Once again—in Gil and Duarte’s terms—a set of permeable borderlands are created between distinct times and spaces. Indeed, as Austerlitz himself notes of his sense of a ‘higher form of stereometry,’ the ‘interlocking’ spaces of which it is composed act as a conduit ‘between which the living and the dead can move back and forth as they like’ (p. 261). It is as if these spaces and imagic associations accrete into a palimpsest, thereby weaving a series of oblique collages of repressed memory throughout the novel. Gil and Duarte’s sense of fluid cartography as a means of representing, or voicing, the experience of ‘diasporic displacements’ is likewise relevant; much of the (apparent) significance of these cyclically recurring associations derives from a past that was lost to the protagonist when he was removed from the world of his childhood on a Kindertransport and transplanted, alone, into the unfamiliar environment of Wales. The novel can, as such, be read as a poignant example of just such displacement. Likewise, the text’s recurring images may also be viewed as offering an alternative to more conventional, linear presentations of historical narratives. Here, rather than offering a temporally linear account, Austerlitz’s history is alluded to in a range of symbolic images, which coalesce into the temporally and geographically fluid space of the text itself. The significance of these image-chains is only revealed (obliquely) when the past of the protagonist becomes clear. This past, then, is linked by association to an array of discrete times and spaces which play out within the ‘interlocking’ spaces of the text’s ‘higher form of stereometry’.
Once again, we might recall García-Moreno’s assertion of Austerlitz’s (and Sebald’s) aversion to grid-like patterns, which are viewed as ‘indicative of a compulsion to control and regulation’ (García-Moreno 2013, p. 367
). Rather, it is ultimately the ‘non-grid-like connections between people, places, times, and objects’ that form the interlocking spaces of Austerlitz’s sense of a guiding ‘stereometry’ (p. 367). His visit to the Terezín Ghetto Museum, for instance, inspires relative incomprehension. Here, he ‘[studies] … maps of the Greater German Reich,’ ‘traces [their] railway lines,’ sees evidence of the Nazi ‘mania for order and purity,’ and for ‘obsessive organizational zeal,’ and observes ‘plots of land meticulously parcelled out’ in diagrammatic form, as well as their ‘balance sheets, registers of the dead, lists of every imaginable kind’ (García-Moreno 2013, pp. 278–79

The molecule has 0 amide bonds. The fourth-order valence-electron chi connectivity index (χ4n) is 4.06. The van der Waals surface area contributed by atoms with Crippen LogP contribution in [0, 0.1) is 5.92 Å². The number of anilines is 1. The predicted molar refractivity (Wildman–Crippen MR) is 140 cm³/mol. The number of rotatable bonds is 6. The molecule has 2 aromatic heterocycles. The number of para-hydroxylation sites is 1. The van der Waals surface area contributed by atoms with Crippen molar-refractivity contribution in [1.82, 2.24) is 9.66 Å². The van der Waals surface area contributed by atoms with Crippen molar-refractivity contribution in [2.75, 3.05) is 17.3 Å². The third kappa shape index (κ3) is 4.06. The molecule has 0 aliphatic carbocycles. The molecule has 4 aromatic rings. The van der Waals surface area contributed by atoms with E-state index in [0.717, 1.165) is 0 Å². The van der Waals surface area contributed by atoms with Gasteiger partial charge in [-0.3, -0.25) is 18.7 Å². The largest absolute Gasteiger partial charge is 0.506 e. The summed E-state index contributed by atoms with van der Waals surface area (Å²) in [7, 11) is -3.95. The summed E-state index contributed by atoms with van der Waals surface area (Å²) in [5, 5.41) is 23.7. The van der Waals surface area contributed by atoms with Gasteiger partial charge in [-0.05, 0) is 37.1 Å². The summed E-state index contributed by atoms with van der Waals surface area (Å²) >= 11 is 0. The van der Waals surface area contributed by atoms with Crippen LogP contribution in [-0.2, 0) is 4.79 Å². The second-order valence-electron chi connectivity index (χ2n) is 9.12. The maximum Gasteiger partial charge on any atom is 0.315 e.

). Despite this vast wealth of meticulous information—the ‘incontrovertible proof’ which opens up to him ‘the history of persecution which [his] avoidance system had kept from [him] for so long’ (pp. 278–79)—he notes that:
I understood it all now, yet I did not understand it, for every detail that was revealed to me as I went through the museum from room to room and back again, ignorant as I feared I had been through my own fault, far exceeded my comprehension.
This documentary evidence, it seems, serves only to push the protagonist further from this aspect of his own history; it offers only a kind of horrified bewilderment. Such a reaction is of course—in some regards—a wholly appropriate reaction to the crime of the Holocaust, but it is scarcely helpful for a man who is seeking some understanding of his own absent history.
By contrast, Austerlitz also relates to the narrator his experience of the ‘A N T I K O S B A Z A R [sic
],’ an antique shop in Terezín (Figure 1